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CoderDojo Mentor Conference, DojoCon, a huge success

Denise Fay, PR & Comms for DojoCon2013, CoderDojo conferenceI had the pleasure of being involved in DojoCon 2013 as a member of the core team. I was asked to do communications and PR so in between feeding Isabel (who is now 4 months old!), I got to work on promoting the mentor conference for CoderDojo.

Everyone involved in organising the conference gave up their time and expertise to make sure that the conference was the place to be for mentors and those interested in becoming mentors.

Unfamiliar with CoderDojo?

In case you’re unfamiliar with CoderDojo, it is a volunteer-led club for providing free and open learning in programming technology to young people. It began in Cork and went just took off. The global CoderDojo movement now has over 180 CoderDojos in 23 countries where kids can have fun learning to code in a safe environment. In just over two years, mentors at CoderDojos have taught over 16,000 children and young adults to code.

It’s the mentors who truly keep this movement alive. Those dedicated men and women who give up at least three hours of their time on a Saturday (mostly!) to mentor kids on coding – whether it is Scratch, robotics or HTML.

So getting back to DojoCon 2013.

The only international conference for mentors, DojoCon 2013 provided mentors from across the globe the opportunity to exchange new ideas, explore cutting-edge technologies and share ideas on sustaining and strengthening the CoderDojo movement when the conference ran on April 12th and April 13th. It was held in my home town of Drogheda on Friday night and Slane Castle on Saturday.

This year, over 220 attendees from around the globe gathered to exchange proven ideas for growing the international movement. This year’s conference theme was ‘Growing & Sustaining the Global Movement’.

During the two days, it became clear that there were five key take-aways. These included the need for more mentors, more dojos, more female involvement, more parental involvement and a greater need to share content between the dojos.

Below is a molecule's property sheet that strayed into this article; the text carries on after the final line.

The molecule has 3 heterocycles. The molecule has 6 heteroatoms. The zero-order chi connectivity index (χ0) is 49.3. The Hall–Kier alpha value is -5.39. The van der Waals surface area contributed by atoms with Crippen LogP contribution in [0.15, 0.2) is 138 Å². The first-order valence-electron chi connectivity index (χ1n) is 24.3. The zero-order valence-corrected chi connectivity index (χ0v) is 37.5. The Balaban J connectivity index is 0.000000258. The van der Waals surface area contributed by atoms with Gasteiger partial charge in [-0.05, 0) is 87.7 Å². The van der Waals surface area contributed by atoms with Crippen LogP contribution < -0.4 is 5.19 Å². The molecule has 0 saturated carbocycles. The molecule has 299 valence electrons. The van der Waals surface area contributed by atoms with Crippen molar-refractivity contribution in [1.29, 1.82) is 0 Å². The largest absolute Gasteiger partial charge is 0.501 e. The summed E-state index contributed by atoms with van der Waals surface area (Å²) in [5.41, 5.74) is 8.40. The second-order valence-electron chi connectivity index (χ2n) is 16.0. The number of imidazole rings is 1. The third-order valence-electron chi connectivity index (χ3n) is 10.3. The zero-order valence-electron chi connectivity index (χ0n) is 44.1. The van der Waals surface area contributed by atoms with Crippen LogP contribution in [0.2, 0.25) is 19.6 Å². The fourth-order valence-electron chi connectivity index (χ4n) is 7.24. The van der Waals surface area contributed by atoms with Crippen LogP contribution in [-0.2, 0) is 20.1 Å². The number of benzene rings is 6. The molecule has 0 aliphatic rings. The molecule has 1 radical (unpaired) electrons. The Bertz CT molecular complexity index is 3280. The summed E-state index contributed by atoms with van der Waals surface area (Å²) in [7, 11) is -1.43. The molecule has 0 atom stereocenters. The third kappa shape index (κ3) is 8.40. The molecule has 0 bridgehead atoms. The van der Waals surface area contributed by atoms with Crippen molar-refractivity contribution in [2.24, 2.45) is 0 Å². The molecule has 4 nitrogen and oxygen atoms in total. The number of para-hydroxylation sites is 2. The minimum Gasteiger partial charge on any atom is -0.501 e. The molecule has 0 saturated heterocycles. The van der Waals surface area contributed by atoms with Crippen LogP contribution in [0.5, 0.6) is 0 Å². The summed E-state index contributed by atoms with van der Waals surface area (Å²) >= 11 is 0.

I chatted with my colleague Paul Browne, one of the core organisers and mentor in Drogheda CoderDojo and he explained, “The feedback from the conference was that of excitement, inspiration and ideas to make every individual dojo a success. Above all, it was one of togetherness. There is a huge amount of goodwill around CoderDojo by the mentors and parents. Everyone is committed to growing it into an organisation that sustains itself and fulfils the appetite that exists for CoderDojo.”

More Mentors & Dojos

Graham O’Rourke, another key organiser added to the conversation, “The demand for Dojos is very real with many dojos over-subscribed by 2-3 times. In order to fulfil this demand, we need more mentors to get involved. As a mentor, I want more young people involved. You get immense satisfaction of seeing the progression that children make. We need more people to help out so we can have a rota of mentors that we can rely on.”

More Parental Involvement

CoderDojo is free but as Bill Liao, co-founder of CoderDojo says “it’s not a free ride. We need more parents to get involved, to roll up their sleeves and contribute. It’s not a monetary contribution but a time and effort involvement. That will be instrumental to the continued Dojo success.”

James Crook, another one of the organisers of DojoCon2013 and mentor in Science Gallery Dojo takes up this point of parental involvement. “Some parents feel that feel that because they aren’t IT professionals, they can’t help. But I say to them that they can help in any way. Just as they help their kids do homework on subjects that they have seen in 20 odd years, they can help their child with programming by following our advice.

It’s the belief that parents have for their children, regardless of ability, that they can bring to every dojo. And it’s not just children who get engaged; I’ve seen parents lose hours in coding with their children.”

 More Female Involvement